News — 18 May 2022

The Stedelijk closes the successful solo exhibition Remy Jungerman. Behind the Forest with a generous donation from the artist: his first monumental cube work FODU. Ultimate resistance. With the support of its patrons, the museum also acquired a large panel for its collection Pimba AGIDA KAA II. Both works engage in dialogue with works of De Stijl, constructivism and minimalist art, among others, in the Stedelijk’s collection.

Remy Jungerman, FODU. Ultimate Resistance, 2014, cotton textile, yarn, kaolin (pimba), multiplex, 118x118x248 cm, Stedelijk Museum Amsterdam collection, donated by the artist
Remy Jungerman, FODU. Ultimate Resistance, 2014, cotton textile, yarn, kaolin (pimba), multiplex, 118x118x248 cm, Stedelijk Museum Amsterdam collection, donated by the artist
Remy Jungerman, Pimba AGIDA KAA II, 2020, kaolin (pimba) and textile on wooden panel, 242x82x5 cm, collection Stedelijk Museum Amsterdam, acquired 202
Remy Jungerman, Pimba AGIDA KAA II, 2020, kaolin (pimba) and textile on wooden panel, 242x82x5 cm, collection Stedelijk Museum Amsterdam, acquired 202

Donation

FODU. Ultimate Resistance (2014) Jungerman’s first cube sculpture, has been donated to the museum. The work features two cubes placed one on top of the other, with a slight gap between them, covered with fabric (one red with white polka dots, the other a Vlisco fabric with a snake motif) and partially coated with kaolin, a fine type of clay mined in Moengo in Suriname, where Jungerman was born. This cube work was followed by others, which also, despite the austere geometric form, refer to Afro-religious contexts. White kaolin is used in the Winti religion for its purifying properties, the nails symbolize spiritual power and the bottles and shards of a jenever jar reference libations.

Acquisition

Thanks in part to the generous support of patrons, the Stedelijk was also able to purchase Pimba AGIDA KAA II, the second painted artwork by Jungerman in the Stedelijk’s holdings and an important addition to the sculptural works the museum has in its collection. The vertical wooden panel is pasted with several rectangular pieces of textile, which have been pre-treated with kaolin, and notched. The edges of the strips of textile are still visible, forming the vertical pattern on the panel. The work is strongly reminiscent of minimalist art from the 1960s, but the oozing colors of the textiles give new meaning to the grid pattern. Pimba AGIDA KAA II is the second panel of a total of seven panels made in 2020 and 2021.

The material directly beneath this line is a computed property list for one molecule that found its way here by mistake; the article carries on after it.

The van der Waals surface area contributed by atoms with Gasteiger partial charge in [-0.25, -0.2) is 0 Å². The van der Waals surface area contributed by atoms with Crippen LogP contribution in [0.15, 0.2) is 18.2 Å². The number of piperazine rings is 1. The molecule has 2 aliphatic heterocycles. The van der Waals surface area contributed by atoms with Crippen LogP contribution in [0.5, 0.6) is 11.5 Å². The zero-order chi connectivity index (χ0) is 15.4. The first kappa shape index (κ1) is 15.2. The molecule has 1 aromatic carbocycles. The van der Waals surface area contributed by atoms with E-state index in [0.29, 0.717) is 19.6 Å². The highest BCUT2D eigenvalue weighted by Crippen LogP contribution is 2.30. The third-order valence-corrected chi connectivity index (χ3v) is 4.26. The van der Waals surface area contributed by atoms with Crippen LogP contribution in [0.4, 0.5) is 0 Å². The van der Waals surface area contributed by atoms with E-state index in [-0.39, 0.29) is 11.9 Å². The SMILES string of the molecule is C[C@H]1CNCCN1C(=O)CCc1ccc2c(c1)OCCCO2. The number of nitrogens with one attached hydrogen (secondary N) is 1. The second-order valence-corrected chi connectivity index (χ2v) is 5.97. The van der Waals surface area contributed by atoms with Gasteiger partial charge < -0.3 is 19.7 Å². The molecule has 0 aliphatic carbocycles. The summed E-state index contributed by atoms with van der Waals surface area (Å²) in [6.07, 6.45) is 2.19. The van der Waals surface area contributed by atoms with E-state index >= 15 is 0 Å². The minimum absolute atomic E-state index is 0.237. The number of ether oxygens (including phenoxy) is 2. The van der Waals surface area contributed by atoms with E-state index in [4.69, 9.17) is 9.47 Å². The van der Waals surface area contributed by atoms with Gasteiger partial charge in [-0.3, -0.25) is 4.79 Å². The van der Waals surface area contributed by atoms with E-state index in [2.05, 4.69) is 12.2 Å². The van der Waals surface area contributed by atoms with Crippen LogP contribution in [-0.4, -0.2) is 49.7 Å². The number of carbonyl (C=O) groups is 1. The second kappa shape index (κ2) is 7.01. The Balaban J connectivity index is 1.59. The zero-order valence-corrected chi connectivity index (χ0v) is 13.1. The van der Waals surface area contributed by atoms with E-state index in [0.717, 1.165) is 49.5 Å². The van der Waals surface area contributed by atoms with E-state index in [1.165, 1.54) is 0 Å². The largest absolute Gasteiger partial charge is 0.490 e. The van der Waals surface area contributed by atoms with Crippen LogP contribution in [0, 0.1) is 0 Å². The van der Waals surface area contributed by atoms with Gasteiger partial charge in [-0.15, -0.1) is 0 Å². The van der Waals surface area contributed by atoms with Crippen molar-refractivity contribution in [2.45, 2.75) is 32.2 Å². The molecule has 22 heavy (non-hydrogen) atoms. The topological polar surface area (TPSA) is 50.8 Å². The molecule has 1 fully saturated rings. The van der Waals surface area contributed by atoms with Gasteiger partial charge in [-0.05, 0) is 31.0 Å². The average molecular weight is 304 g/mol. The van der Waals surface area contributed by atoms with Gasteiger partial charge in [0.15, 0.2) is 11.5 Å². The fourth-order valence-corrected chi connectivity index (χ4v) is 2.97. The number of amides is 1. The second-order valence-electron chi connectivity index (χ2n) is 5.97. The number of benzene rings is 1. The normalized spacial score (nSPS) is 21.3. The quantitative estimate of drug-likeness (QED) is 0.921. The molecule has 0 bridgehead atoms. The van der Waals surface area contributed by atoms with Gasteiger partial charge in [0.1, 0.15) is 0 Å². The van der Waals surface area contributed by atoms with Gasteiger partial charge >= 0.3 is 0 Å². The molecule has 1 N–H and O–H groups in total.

“Remy Jungerman works at the intersections of Surinamese Maroon culture, the African Diaspora and 20th century modernism. He searches for an autonomous visual language by allowing abstract geometric patterns from disparate cultures to enter into conversation. For him, the creative process is a ritual act: sometimes he places pieces of fabric in a cube, sometimes memories or emotions. He provides them with a content that is not visible, but palpable. It is extraordinary that his work at the Stedelijk enters into a dialogue with the modernist aesthetics of movements such as De Stijl, constructivism and minimalist art. In doing so, he adds a new layer to the Western canon and challenges established art history. We are delighted by the artist’s generosity, and proud to be able to complement his gift with an acquisition.”

— Rein Wolfs, director of the Stedelijk Museum Amsterdam

Behind the Forest

The exhibition Behind the Forest, on display at the Stedelijk until 10 April, presented an exhaustive survey of Jungerman’s work over the last fifteen years and was acclaimed by press and public alike. De Volkskrant awarded the exhibition 4 stars (“Jungerman shows himself to be a master of the remix at the Stedelijk in Amsterdam”), visitors called his work “impressive,” “layered” and “personal”. The exhibition was given extra depth with the online tour in which Jungerman talked about his work and a special edition of Meet the Masters, an evening in which he explained his working process, use of materials and stories behind the objects.

About Remy Jungerman

Remy Jungerman (1959) lives and works in the Netherlands and the United States. He attended the Academy for Higher Art and Culture Education in Paramaribo and moved to Amsterdam in 1990 to complete his training at the Rietveld Academy in Amsterdam. Jungerman’s mother was of African heritage, his father of European descent. In 2005, his father died, and Jungerman returned to Suriname for the funeral. While there, he also visited his mother’s family altar and took part in ancestor worship rituals. Jungerman’s mother is a descendant of the Bakabusi (‘the people behind the forest’) who escaped enslavement on Dutch plantations and founded their own community in the Surinamese rainforests. The exhibition title Behind the Forest, pays homage to this piece of history. Jungerman honors his indebtedness to the culture of the Maroons through the act of creating. In 2020, Remy Jungerman represented the Netherlands at the 58th Venice Biennale with Iris Kensmil. There, he exhibited the installation Visiting Deities, which made its Dutch debut in Behind the Forest.

Remy Jungerman in the exhibition Behind the Forest, 2021. Img: Aatjan Renders
Remy Jungerman in the exhibition Behind the Forest, 2021. Img: Aatjan Renders